Greater AucklandBy Guest Post
    6 days ago
  • Putin would be proud of them
    A Prime Minister directs his public service to inquire into the actions of the opposition political party which is his harshest critic. Something from Orban's Hungary, or Putin's Russia? No, its happening right here in Aotearoa: Prime Minister Christopher Luxon has announced the Public Service Commission will launch an ...
    No Right TurnBy Idiot/Savant
    6 days ago
  • Resources for debunking common solar and wind myths
    This is a repost from a Yale Climate Connections article by SueEllen Campbell published on June 3, 2024. The articles listed can help you tell fact from fiction when it comes to solar and wind energy. Some statements you hear about solar and wind energy are just plain false. ...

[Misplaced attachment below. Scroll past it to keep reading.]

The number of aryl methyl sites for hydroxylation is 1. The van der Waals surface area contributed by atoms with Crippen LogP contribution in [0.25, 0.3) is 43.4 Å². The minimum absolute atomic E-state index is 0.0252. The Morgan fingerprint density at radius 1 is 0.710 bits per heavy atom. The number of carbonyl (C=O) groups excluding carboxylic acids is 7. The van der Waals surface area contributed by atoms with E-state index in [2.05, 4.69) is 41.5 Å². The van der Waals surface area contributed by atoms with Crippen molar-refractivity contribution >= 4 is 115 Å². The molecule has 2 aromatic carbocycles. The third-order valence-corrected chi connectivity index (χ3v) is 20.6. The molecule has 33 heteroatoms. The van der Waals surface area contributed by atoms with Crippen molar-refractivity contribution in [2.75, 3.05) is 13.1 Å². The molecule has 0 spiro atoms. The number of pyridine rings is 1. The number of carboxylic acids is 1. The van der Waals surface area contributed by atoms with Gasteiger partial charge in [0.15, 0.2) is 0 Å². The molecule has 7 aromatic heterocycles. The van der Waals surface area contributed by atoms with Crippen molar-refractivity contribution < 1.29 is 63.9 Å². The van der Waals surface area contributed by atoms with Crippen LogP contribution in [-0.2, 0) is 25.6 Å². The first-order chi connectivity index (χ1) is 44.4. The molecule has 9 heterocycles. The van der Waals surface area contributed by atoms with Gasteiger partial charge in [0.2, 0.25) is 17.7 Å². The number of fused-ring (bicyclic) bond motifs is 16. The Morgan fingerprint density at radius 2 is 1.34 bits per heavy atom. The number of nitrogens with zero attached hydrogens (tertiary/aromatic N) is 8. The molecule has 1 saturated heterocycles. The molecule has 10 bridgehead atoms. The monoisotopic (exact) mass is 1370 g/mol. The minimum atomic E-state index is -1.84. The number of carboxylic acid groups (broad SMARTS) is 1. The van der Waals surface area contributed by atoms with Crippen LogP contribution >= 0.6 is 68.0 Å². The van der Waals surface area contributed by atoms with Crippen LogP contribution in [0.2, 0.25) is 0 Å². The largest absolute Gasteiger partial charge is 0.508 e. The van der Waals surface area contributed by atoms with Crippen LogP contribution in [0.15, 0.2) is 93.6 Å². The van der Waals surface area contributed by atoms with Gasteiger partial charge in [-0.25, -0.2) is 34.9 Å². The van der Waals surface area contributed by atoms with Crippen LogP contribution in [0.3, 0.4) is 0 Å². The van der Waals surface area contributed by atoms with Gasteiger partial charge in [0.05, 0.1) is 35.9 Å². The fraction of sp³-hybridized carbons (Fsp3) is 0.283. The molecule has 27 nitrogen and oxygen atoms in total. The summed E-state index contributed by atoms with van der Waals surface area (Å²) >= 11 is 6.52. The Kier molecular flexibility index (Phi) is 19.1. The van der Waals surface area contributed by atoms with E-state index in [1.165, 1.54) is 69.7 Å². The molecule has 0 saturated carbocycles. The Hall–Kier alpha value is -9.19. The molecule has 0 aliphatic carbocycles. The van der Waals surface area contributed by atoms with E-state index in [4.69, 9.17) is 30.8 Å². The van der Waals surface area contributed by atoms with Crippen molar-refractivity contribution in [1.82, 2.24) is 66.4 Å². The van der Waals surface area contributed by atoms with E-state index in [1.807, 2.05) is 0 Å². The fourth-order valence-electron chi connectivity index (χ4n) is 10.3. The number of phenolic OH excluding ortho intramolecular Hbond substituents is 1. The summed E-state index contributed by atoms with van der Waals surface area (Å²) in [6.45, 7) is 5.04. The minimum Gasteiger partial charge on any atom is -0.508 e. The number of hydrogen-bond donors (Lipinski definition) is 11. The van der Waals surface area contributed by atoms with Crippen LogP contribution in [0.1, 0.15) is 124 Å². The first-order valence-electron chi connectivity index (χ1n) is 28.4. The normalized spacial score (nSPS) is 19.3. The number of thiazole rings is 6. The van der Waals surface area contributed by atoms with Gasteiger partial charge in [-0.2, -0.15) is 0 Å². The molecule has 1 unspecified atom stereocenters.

6 days ago
  • Juggernaut
    Politics were going on all around us yesterday, and we barely noticed, rolling along canal paths, eating baguettes. It wasn’t until my mate got to the headlines last night that we learned there had been a dismayingly strong far right result in the EU elections and Macron had called a ...
    More Than A FeildingBy David Slack
    6 days ago
  • Numbers Game.
    Respect Existence, Or Expect Resistance? There may well have been 50,000 pairs of feet “Marching For Nature” down Auckland’s Queen Street on Saturday afternoon, but the figure that impresses the Coalition Government is the 1,450,000 pairs of Auckland feet that were somewhere else.IN THE ERA OF DRONES and Artificial Intelligence, ...